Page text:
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If one excludes things such as enjoyment of family, nature, exercise, friends and such non monetary elements in defining “Standard of Living”, we are left with money or its equivalent ( In Canada, dollars). We then can define differences in standard of living in terms of dollars, just as we determine “income” in dollars.

For living, one uses goods and services normally provided by others for which are paid dollars. The higher one's “Standard of Living” rises, the more goods and services are consumed, and the more dollars spent.

One,s efforts provides goods and services, for the standard of living of others, for which one receives as many dollars as the others will pay. Those goods and services are created by one's labour or return on capital (savings and investment), and is income.

The dollars of Income and dollars for standard of living of anyone need not be the same amount of dollars. One can defer spending on their standard of living and save and invest, which becomes their wealth. One can also have a higher standard of living by borrowing money. Under the income base of taxation there is no tax, or deferred tax, on this decrease of wealth for standard of living. The wealth of any country or society is the combined wealth of all members of that society plus the wealth held in common by Government.

One can then conclude that one's income reflects what goods and services (wealth for them and their country) they have produced and their standard of living reflects what goods and services (wealth) others have produced for them to consume. I believe that it is obvious that any society would be stronger if less wealth was consumed and more was saved and invested in improving that society by investing in it's productive capacity, and quality of infrastructure and environment.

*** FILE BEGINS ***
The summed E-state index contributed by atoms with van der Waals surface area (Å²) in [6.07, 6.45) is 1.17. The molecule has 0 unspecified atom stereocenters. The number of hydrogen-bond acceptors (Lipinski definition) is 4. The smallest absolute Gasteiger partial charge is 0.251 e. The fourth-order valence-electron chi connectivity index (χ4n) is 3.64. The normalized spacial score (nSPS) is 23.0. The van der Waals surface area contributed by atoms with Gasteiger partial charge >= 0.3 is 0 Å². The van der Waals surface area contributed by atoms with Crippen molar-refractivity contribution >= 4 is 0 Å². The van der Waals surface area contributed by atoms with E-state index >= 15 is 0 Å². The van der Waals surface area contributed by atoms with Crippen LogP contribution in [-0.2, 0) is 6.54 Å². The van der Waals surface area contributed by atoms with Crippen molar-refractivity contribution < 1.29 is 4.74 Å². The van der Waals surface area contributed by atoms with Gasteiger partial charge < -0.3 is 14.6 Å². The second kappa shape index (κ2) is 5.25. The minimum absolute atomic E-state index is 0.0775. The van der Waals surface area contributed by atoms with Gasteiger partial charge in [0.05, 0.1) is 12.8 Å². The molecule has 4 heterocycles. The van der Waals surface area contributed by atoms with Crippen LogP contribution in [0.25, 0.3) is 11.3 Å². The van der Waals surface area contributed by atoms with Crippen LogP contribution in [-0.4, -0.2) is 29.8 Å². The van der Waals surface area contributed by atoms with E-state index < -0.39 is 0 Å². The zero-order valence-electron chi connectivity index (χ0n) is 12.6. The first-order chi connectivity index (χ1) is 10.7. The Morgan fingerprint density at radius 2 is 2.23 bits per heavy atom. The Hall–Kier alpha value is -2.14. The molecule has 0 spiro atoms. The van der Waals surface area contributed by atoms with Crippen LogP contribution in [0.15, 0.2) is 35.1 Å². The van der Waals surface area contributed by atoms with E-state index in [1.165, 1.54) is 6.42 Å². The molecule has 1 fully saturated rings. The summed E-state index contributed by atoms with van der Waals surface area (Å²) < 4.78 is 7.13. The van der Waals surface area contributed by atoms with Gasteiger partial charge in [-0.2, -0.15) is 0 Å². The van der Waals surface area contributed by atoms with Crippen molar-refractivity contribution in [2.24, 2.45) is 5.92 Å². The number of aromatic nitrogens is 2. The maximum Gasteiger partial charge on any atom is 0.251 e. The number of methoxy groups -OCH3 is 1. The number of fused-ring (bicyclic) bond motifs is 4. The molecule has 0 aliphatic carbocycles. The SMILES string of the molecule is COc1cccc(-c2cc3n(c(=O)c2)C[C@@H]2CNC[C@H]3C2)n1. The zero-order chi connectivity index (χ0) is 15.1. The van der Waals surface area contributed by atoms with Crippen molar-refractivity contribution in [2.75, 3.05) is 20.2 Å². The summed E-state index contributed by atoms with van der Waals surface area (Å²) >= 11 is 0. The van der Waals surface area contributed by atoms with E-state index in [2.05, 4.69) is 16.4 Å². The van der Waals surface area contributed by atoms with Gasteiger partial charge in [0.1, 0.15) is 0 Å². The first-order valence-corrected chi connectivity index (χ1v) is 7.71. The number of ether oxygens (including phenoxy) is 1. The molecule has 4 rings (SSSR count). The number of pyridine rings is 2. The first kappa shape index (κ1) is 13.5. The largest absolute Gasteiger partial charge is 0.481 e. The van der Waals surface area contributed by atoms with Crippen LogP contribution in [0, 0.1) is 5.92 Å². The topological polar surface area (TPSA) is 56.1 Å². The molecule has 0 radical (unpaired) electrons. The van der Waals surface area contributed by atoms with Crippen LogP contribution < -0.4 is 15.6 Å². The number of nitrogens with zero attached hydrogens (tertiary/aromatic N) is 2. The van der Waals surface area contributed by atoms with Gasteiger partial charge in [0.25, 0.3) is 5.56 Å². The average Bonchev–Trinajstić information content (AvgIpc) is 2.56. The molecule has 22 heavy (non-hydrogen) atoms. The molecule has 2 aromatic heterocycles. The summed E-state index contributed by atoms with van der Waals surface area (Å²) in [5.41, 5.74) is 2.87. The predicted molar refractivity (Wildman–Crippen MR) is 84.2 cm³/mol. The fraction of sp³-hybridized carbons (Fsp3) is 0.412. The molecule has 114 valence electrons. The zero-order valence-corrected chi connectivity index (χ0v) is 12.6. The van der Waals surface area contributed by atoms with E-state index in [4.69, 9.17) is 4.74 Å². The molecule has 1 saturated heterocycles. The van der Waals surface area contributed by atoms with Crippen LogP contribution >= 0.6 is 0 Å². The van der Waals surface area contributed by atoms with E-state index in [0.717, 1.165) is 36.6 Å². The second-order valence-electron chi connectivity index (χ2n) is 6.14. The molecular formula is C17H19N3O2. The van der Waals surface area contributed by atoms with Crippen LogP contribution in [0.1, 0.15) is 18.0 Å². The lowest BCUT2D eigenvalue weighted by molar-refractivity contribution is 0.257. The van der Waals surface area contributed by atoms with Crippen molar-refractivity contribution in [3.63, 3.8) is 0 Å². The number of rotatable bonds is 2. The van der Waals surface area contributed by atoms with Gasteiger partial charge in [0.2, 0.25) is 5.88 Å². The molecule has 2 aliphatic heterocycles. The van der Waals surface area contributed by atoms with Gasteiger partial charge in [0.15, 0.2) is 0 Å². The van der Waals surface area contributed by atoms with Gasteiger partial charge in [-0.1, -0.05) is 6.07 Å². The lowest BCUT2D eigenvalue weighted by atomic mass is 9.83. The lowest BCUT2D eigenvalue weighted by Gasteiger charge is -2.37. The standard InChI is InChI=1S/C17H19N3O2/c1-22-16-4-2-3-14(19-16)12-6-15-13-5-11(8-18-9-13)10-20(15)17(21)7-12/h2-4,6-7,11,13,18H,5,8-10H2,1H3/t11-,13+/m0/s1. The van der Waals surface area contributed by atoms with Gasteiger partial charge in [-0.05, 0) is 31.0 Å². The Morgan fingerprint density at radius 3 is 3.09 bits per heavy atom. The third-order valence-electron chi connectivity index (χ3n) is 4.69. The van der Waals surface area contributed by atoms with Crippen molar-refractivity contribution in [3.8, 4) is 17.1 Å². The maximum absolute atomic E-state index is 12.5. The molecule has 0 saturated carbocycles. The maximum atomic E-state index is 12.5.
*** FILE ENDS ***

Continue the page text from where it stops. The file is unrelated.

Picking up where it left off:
If one accepts that a Government is necessary and that taxation is essential to support it, and that it should be levied fairly and efficiently, careful consideration should be given to the tax base and method by which the tax burden is levied. It has been generally accepted that a graduated tax based on ability to pay is preferable in determining rate. The graduated rate meets the criteria of fairness since ones income level is largely dependent on the society or country of domicile as much as personal traits or abilities.

The income tax base means that one is taxed on what they produce, the wealth that they have the choice to either consume or add to the total wealth of the country. To tax at the point of creation is to reduce the wealth that could be left to combine with the productivity of the individual to create more wealth. The exclusions, under the current calculation of the tax base, of so many types of income, results in higher rates of tax on productivity. There is also the dampening effect on the product creation of the individual.

The adoption of a standard of living base would mean that one is taxed on what they consume of the wealth that others have produced. Greater choice would be given to taxpayers, the choice to work harder, the choice to spend less, the choice to defer spending, all to increase the personal and country wealth, instead of consuming.

When compared with the present extremely complicated determination of Income Tax, the calculation of tax based on the standard of living base would be unbelievable easy to calculate. The receipts and payments of money is already fully recorded for business and tax calculations. All savings and investment records are maintained. The one basic determination would be “was the money spent on the standard of living or to increase the wealth of the country”.

Having spent many decades contemplating the present tax policies and their effect of favoritism to the wealthy, I will be returning to this topic.